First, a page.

• IVC cities were well-planned with public baths, granaries, and drainage systems. They practiced agriculture, animal husbandry, and traded with other civilizations.

  • Artifacts found at IVC sites include jewelry, pottery, and toiletries, some of which have counterparts in modern India.

  • The Lahore Museum initially held finds from Mohenjo-daro, but they were later split equally between India and Pakistan after the Partition of India.

  • Musical instruments, such as rattles, flutes, harps, and drums, were likely used during IVC times.

  • Realistic statuettes, such as the Dancing Girl and a male dancer, have been found at IVC sites and are considered the pinnacle of Indus art.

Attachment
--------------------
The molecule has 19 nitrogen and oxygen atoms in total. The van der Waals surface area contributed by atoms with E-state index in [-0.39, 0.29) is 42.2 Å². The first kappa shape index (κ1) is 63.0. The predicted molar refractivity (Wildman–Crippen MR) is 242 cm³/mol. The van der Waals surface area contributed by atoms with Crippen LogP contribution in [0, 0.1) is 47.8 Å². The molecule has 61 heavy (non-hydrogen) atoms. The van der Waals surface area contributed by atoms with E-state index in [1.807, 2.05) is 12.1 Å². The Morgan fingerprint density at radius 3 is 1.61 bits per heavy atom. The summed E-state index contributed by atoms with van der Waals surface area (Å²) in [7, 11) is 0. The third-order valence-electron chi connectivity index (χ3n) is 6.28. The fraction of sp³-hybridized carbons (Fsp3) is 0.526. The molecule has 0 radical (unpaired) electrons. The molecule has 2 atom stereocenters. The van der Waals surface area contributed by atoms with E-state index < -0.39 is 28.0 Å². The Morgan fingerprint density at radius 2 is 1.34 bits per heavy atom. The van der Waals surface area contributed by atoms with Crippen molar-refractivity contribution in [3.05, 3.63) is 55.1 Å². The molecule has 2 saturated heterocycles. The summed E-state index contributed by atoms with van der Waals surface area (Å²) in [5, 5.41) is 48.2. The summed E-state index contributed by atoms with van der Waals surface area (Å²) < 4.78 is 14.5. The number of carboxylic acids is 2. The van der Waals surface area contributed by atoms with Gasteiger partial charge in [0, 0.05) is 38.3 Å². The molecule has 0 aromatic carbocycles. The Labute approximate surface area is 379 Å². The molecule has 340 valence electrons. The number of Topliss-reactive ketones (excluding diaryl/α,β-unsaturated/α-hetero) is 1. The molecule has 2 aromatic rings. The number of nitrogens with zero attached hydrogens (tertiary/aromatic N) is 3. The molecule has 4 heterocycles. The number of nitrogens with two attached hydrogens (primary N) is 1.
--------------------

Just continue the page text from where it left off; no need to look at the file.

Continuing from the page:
• Steatite seals with short groups of signs have been recovered, and a figure sitting cross-legged on the Pashupati seal has been identified as a possible depiction of the Hindu god, Shiva.

  • Indus Valley Civilization had bullock carts and boats, and an extensive canal network was used for irrigation.

  • Indus Valley Civilization had trade networks that economically integrated a huge area, including portions of Afghanistan, Persia, northern and western India, and Mesopotamia.

  • Indus populations were the earliest people to use complex multi-cropping strategies across both seasons, growing foods such as rice, millets, wheat, barley, and pulses.

  • The Indus Valley Civilization had a dominance of meat diet of animals such as cattle, buffalo, goat, pig, and chicken, and remnants of dairy products were also discovered.